Ubisoft launched Assassin’s Creed Revelations, their fourth installment of the epic historical third-person action video game; The plot and the artwork of the game is striking as it takes place in Ottoman Constantinople in 1511 AD. The story integrates real historical figures and geographic locations with a Sci-fi twist.


Assassins Creed 2 Facebook fan photos


The PAX Prime ’11 fans were lining up to take photos on their ‘green screen’ booth so that you could see yourself with the Assassin’s Creed background. They gave me a card to visit their Facebook fan page. Several PAX Prime exhibitors required folks to register either on Facebook or Twitter before entering a drawing or participating in a game. I’ve never been to a conference like that before, but its smart, guaranteeing fans new updates while increasing their fan base and monitoring their engagement.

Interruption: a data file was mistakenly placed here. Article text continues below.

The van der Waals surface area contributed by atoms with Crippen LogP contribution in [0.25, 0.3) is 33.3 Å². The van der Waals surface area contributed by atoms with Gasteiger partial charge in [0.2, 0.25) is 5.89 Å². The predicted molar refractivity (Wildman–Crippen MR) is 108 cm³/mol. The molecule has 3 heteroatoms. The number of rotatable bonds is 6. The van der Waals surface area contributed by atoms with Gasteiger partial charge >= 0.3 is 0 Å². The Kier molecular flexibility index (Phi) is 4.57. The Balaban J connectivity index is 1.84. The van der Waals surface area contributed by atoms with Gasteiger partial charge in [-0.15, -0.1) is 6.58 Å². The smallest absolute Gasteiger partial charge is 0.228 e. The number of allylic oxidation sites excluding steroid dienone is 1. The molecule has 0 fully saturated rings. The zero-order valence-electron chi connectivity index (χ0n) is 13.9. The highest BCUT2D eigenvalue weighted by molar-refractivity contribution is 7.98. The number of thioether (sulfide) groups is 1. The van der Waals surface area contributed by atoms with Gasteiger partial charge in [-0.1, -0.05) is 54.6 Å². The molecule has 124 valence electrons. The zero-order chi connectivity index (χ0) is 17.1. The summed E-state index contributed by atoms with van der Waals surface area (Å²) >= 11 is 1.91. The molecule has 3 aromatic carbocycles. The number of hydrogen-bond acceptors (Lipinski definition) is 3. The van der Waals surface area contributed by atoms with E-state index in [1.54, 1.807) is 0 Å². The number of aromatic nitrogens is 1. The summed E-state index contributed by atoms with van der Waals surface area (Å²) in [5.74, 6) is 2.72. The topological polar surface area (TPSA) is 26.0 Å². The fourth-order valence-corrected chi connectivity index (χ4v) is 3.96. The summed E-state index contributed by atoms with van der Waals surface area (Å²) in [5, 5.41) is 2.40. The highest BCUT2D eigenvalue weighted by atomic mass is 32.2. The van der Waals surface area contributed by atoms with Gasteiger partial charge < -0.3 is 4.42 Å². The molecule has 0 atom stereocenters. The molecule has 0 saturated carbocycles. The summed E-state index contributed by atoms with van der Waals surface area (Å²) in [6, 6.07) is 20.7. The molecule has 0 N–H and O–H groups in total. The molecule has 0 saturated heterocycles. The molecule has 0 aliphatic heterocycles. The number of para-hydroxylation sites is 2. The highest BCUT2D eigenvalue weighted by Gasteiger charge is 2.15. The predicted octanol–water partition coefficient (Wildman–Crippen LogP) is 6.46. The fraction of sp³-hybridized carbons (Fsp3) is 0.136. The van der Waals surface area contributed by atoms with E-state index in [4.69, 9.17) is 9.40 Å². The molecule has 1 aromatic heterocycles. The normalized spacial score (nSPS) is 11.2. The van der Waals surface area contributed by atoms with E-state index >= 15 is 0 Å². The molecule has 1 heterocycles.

Despite all the “smoke and mirror” of these bigger funded top brand games, I’m drawn to the innovators, the developers of indie games. PAX Prime seems committed to exposing gamers to fresh ideas and in an effort to attract exposure for certain indie games, PAX allocated 10 free booth spaces . These indie game developers often don’t have the funds to promote their hard work but are fueled with passion and interest. They want to change the world with their storytelling and drive interest by creating a perfect game.